Re­mov­ing Con­fed­er­ate mon­u­ments ap­pro­pri­ate

Chattanooga Times Free Press - - OPINION -

In a re­cent rant and let­ter, two writ­ers com­pared those who want to take down mon­u­ments of Con­fed­er­ate lead­ers to ISIS. Vil­i­fy­ing one’s op­po­nent in a dis­cus­sion is a tac­tic used too of­ten by those who can’t ar­tic­u­late a cred­i­ble ar­gu­ment. The rea­son why mon­u­ments to Con­fed­er­ate lead­ers should be re­moved from pub­lic spa­ces is that the Con­fed­er­acy, its lead­ers, and even its non­slave­hold­ing cit­i­zens were ded­i­cated not only to the preser­va­tion of slav­ery but also to its ex­pan­sion.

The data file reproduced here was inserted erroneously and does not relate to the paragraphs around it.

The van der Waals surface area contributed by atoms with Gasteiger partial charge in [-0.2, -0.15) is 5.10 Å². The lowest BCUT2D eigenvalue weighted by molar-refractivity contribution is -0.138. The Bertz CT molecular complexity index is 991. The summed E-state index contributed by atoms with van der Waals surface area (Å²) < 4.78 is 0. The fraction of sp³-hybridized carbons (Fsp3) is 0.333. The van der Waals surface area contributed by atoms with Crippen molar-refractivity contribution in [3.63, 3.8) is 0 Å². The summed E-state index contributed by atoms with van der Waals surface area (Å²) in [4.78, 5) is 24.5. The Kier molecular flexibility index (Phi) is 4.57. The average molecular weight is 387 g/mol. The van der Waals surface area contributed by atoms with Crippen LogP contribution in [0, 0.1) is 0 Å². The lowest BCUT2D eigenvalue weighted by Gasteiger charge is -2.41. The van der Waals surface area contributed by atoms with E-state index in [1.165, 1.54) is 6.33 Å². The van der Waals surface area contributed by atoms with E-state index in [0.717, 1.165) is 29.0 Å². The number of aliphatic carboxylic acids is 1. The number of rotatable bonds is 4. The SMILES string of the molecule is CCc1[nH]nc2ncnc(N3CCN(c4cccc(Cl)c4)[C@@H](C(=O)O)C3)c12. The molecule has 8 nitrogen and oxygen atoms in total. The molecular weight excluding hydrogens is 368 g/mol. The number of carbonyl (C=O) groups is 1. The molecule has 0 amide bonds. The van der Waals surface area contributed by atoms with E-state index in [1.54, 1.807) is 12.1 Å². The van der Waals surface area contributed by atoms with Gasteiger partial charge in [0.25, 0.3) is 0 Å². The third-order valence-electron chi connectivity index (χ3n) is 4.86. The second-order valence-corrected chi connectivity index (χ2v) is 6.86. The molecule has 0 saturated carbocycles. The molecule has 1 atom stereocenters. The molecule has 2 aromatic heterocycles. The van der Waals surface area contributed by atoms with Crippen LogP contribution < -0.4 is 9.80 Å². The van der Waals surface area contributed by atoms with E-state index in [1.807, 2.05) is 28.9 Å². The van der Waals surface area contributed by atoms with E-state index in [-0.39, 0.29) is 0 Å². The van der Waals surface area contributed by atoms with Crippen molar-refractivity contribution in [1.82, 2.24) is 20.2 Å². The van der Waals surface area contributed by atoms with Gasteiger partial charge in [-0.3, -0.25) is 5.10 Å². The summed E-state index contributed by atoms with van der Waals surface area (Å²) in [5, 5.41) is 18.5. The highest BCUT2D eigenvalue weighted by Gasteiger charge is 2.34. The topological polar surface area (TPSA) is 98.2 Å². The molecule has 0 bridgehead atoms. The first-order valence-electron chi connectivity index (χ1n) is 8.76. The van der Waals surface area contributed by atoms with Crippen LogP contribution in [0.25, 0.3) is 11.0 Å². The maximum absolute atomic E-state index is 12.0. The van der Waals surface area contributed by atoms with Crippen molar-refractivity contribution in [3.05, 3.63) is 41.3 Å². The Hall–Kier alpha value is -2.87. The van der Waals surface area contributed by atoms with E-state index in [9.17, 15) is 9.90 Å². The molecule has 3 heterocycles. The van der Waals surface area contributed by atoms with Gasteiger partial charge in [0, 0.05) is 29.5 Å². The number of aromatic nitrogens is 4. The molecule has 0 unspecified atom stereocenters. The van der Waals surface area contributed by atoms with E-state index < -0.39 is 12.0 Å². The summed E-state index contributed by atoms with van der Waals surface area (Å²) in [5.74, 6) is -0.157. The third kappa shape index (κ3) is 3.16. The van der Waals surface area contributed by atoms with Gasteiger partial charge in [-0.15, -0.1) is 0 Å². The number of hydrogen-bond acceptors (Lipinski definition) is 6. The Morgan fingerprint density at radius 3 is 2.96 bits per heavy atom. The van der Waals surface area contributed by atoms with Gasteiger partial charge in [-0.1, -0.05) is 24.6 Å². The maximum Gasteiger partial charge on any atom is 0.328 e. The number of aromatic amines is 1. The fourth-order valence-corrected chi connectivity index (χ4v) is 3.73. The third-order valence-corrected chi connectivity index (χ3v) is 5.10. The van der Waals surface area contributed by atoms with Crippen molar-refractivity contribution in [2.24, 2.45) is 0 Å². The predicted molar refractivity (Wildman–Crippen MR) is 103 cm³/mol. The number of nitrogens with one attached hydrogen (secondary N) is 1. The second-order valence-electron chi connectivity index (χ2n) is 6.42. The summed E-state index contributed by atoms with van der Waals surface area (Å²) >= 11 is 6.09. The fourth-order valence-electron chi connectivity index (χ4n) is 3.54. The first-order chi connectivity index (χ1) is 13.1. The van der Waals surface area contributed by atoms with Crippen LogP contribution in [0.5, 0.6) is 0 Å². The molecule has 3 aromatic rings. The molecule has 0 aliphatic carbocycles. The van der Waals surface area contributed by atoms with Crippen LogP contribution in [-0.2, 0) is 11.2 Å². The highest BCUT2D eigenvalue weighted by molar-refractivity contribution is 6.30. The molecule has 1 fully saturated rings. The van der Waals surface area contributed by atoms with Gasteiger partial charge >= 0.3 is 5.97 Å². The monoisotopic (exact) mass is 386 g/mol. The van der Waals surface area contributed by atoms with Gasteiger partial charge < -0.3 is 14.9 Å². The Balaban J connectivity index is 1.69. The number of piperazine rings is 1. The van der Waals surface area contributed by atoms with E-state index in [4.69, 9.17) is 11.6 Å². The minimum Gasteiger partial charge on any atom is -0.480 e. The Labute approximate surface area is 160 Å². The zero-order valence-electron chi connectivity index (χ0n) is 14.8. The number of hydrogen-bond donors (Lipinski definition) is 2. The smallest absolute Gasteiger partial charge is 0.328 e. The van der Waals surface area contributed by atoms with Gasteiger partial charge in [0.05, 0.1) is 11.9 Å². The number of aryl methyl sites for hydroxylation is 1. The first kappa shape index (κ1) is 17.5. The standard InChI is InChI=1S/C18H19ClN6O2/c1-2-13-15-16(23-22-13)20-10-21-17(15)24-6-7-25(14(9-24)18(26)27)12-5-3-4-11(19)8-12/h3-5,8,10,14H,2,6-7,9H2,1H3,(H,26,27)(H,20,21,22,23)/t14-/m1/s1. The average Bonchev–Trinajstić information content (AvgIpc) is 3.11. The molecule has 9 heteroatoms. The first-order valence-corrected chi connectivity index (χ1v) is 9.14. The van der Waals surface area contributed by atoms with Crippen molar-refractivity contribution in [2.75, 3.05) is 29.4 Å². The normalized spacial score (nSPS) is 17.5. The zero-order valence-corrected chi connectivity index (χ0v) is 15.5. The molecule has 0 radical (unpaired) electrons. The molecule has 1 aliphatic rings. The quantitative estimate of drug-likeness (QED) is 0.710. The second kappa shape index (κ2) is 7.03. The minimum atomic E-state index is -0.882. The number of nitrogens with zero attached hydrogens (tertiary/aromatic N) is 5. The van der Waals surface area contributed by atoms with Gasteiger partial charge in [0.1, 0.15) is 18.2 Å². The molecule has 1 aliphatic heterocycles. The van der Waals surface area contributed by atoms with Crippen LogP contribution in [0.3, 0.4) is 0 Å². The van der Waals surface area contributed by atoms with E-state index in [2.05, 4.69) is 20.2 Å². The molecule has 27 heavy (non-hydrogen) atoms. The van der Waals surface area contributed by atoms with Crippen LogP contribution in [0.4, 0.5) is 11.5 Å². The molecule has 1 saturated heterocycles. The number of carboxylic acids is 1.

Con­fed­er­ates at­tempted to take up to 15 states out of the U.S. be­cause they knew that Lin­coln’s elec­tion meant that the “pe­cu­liar in­sti­tu­tion’s” years were num­bered. The Con­fed­er­ate vice pres­i­dent, Alexan­der Stephens, stated as much in his March 21, 1861, “Cor­ner­stone” speech. When will Con­fed­er­ate sym­pa­thiz­ers to­day ad­mit this truth?

One writer re­ferred to the removal of the Davis-Jack­son-Lee sculp­ture from Stone Moun­tain as a “des­e­cra­tion.” The des­e­cra­tion oc­curred when the nat­u­ral beauty of Stone Moun­tain was marred with the images of these men who fought to es­tab­lish a slave­hold­ing empire dressed up as a repub­lic.

Neil Greenwood De­lano, Tenn.

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